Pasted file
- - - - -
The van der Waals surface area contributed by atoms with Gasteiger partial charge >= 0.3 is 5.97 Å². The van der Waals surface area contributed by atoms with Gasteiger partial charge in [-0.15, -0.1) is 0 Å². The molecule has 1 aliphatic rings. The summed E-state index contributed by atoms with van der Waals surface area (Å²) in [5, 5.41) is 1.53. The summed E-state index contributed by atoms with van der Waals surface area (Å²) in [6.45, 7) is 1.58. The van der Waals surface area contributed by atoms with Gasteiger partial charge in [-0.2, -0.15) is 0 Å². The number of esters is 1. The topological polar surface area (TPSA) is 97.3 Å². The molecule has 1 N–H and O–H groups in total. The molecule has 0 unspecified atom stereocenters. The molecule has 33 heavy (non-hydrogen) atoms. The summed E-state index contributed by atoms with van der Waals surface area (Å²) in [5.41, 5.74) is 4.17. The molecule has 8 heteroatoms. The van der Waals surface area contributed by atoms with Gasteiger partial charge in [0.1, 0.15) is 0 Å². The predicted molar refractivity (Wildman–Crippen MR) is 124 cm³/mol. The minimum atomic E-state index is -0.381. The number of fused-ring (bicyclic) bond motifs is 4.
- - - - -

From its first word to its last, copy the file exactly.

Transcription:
The van der Waals surface area contributed by atoms with Gasteiger partial charge >= 0.3 is 5.97 Å². The van der Waals surface area contributed by atoms with Gasteiger partial charge in [-0.15, -0.1) is 0 Å². The molecule has 1 aliphatic rings. The summed E-state index contributed by atoms with van der Waals surface area (Å²) in [5, 5.41) is 1.53. The summed E-state index contributed by atoms with van der Waals surface area (Å²) in [6.45, 7) is 1.58. The van der Waals surface area contributed by atoms with Gasteiger partial charge in [-0.2, -0.15) is 0 Å². The number of esters is 1. The topological polar surface area (TPSA) is 97.3 Å². The molecule has 1 N–H and O–H groups in total. The molecule has 0 unspecified atom stereocenters. The molecule has 33 heavy (non-hydrogen) atoms. The summed E-state index contributed by atoms with van der Waals surface area (Å²) in [5.41, 5.74) is 4.17. The molecule has 8 heteroatoms. The van der Waals surface area contributed by atoms with Gasteiger partial charge in [0.1, 0.15) is 0 Å². The predicted molar refractivity (Wildman–Crippen MR) is 124 cm³/mol. The minimum atomic E-state index is -0.381. The number of fused-ring (bicyclic) bond motifs is 4.